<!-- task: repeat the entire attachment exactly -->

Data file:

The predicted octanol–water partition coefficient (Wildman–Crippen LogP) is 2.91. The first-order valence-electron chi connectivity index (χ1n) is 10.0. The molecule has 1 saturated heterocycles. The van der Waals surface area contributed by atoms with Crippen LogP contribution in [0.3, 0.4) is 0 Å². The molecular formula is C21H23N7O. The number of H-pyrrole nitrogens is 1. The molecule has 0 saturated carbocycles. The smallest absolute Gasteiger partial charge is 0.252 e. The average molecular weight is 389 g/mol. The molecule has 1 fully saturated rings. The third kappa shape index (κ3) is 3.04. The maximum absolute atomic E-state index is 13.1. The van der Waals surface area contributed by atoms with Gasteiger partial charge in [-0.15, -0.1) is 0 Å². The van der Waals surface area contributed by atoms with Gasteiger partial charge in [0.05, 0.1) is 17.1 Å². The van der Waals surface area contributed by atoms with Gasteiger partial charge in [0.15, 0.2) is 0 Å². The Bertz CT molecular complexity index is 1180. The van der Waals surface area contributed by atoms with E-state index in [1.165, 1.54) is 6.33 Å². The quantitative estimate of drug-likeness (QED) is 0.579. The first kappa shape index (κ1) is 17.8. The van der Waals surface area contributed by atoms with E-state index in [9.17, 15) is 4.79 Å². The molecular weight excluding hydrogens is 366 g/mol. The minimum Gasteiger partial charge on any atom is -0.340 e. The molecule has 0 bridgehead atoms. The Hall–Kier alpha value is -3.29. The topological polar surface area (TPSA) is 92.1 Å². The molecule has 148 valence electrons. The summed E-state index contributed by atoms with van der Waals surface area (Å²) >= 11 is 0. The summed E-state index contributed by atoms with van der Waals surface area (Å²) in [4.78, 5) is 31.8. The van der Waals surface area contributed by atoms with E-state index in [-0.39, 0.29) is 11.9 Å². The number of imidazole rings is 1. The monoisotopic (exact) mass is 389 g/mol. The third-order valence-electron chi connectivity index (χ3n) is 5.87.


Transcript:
The predicted octanol–water partition coefficient (Wildman–Crippen LogP) is 2.91. The first-order valence-electron chi connectivity index (χ1n) is 10.0. The molecule has 1 saturated heterocycles. The van der Waals surface area contributed by atoms with Crippen LogP contribution in [0.3, 0.4) is 0 Å². The molecular formula is C21H23N7O. The number of H-pyrrole nitrogens is 1. The molecule has 0 saturated carbocycles. The smallest absolute Gasteiger partial charge is 0.252 e. The average molecular weight is 389 g/mol. The molecule has 1 fully saturated rings. The third kappa shape index (κ3) is 3.04. The maximum absolute atomic E-state index is 13.1. The van der Waals surface area contributed by atoms with Gasteiger partial charge in [-0.15, -0.1) is 0 Å². The van der Waals surface area contributed by atoms with Gasteiger partial charge in [0.05, 0.1) is 17.1 Å². The van der Waals surface area contributed by atoms with Gasteiger partial charge in [0.15, 0.2) is 0 Å². The Bertz CT molecular complexity index is 1180. The van der Waals surface area contributed by atoms with E-state index in [1.165, 1.54) is 6.33 Å². The quantitative estimate of drug-likeness (QED) is 0.579. The first kappa shape index (κ1) is 17.8. The van der Waals surface area contributed by atoms with E-state index in [9.17, 15) is 4.79 Å². The molecular weight excluding hydrogens is 366 g/mol. The minimum Gasteiger partial charge on any atom is -0.340 e. The molecule has 0 bridgehead atoms. The Hall–Kier alpha value is -3.29. The topological polar surface area (TPSA) is 92.1 Å². The molecule has 148 valence electrons. The summed E-state index contributed by atoms with van der Waals surface area (Å²) >= 11 is 0. The summed E-state index contributed by atoms with van der Waals surface area (Å²) in [4.78, 5) is 31.8. The van der Waals surface area contributed by atoms with E-state index in [-0.39, 0.29) is 11.9 Å². The number of imidazole rings is 1. The monoisotopic (exact) mass is 389 g/mol. The third-order valence-electron chi connectivity index (χ3n) is 5.87.